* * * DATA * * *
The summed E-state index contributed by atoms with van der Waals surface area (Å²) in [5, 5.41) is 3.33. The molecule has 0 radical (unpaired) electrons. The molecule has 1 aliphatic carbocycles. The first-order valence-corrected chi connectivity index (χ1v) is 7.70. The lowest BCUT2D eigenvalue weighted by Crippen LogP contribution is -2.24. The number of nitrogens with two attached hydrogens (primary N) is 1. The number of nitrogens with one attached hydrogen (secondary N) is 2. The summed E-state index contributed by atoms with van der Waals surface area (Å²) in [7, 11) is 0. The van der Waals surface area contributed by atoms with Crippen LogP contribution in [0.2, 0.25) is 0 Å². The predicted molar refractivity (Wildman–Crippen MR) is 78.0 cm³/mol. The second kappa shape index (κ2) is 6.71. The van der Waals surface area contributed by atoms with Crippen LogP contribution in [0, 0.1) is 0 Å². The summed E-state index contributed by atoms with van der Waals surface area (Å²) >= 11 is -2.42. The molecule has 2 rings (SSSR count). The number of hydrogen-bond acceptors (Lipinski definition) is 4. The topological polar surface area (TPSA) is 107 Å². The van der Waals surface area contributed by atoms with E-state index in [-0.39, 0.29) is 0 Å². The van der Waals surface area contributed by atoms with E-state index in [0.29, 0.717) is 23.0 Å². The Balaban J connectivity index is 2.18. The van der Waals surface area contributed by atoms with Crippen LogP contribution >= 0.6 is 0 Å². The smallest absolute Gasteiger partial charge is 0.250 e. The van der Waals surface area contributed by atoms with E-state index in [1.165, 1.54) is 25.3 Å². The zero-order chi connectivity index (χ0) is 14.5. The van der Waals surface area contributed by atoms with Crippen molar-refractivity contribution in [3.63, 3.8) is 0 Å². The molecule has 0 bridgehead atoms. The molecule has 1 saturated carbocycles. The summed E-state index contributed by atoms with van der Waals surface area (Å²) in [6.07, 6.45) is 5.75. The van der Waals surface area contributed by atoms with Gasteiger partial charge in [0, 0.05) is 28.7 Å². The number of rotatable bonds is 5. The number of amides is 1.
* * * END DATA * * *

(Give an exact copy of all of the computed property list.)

The summed E-state index contributed by atoms with van der Waals surface area (Å²) in [5, 5.41) is 3.33. The molecule has 0 radical (unpaired) electrons. The molecule has 1 aliphatic carbocycles. The first-order valence-corrected chi connectivity index (χ1v) is 7.70. The lowest BCUT2D eigenvalue weighted by Crippen LogP contribution is -2.24. The number of nitrogens with two attached hydrogens (primary N) is 1. The number of nitrogens with one attached hydrogen (secondary N) is 2. The summed E-state index contributed by atoms with van der Waals surface area (Å²) in [7, 11) is 0. The van der Waals surface area contributed by atoms with Crippen LogP contribution in [0.2, 0.25) is 0 Å². The predicted molar refractivity (Wildman–Crippen MR) is 78.0 cm³/mol. The second kappa shape index (κ2) is 6.71. The van der Waals surface area contributed by atoms with Crippen LogP contribution in [0, 0.1) is 0 Å². The summed E-state index contributed by atoms with van der Waals surface area (Å²) >= 11 is -2.42. The molecule has 2 rings (SSSR count). The number of hydrogen-bond acceptors (Lipinski definition) is 4. The topological polar surface area (TPSA) is 107 Å². The van der Waals surface area contributed by atoms with E-state index in [-0.39, 0.29) is 0 Å². The van der Waals surface area contributed by atoms with E-state index in [0.29, 0.717) is 23.0 Å². The Balaban J connectivity index is 2.18. The van der Waals surface area contributed by atoms with Crippen LogP contribution >= 0.6 is 0 Å². The smallest absolute Gasteiger partial charge is 0.250 e. The van der Waals surface area contributed by atoms with E-state index in [1.165, 1.54) is 25.3 Å². The zero-order chi connectivity index (χ0) is 14.5. The van der Waals surface area contributed by atoms with Crippen molar-refractivity contribution in [3.63, 3.8) is 0 Å². The molecule has 0 bridgehead atoms. The molecule has 1 saturated carbocycles. The summed E-state index contributed by atoms with van der Waals surface area (Å²) in [6.07, 6.45) is 5.75. The van der Waals surface area contributed by atoms with Gasteiger partial charge in [0, 0.05) is 28.7 Å². The number of rotatable bonds is 5. The number of amides is 1.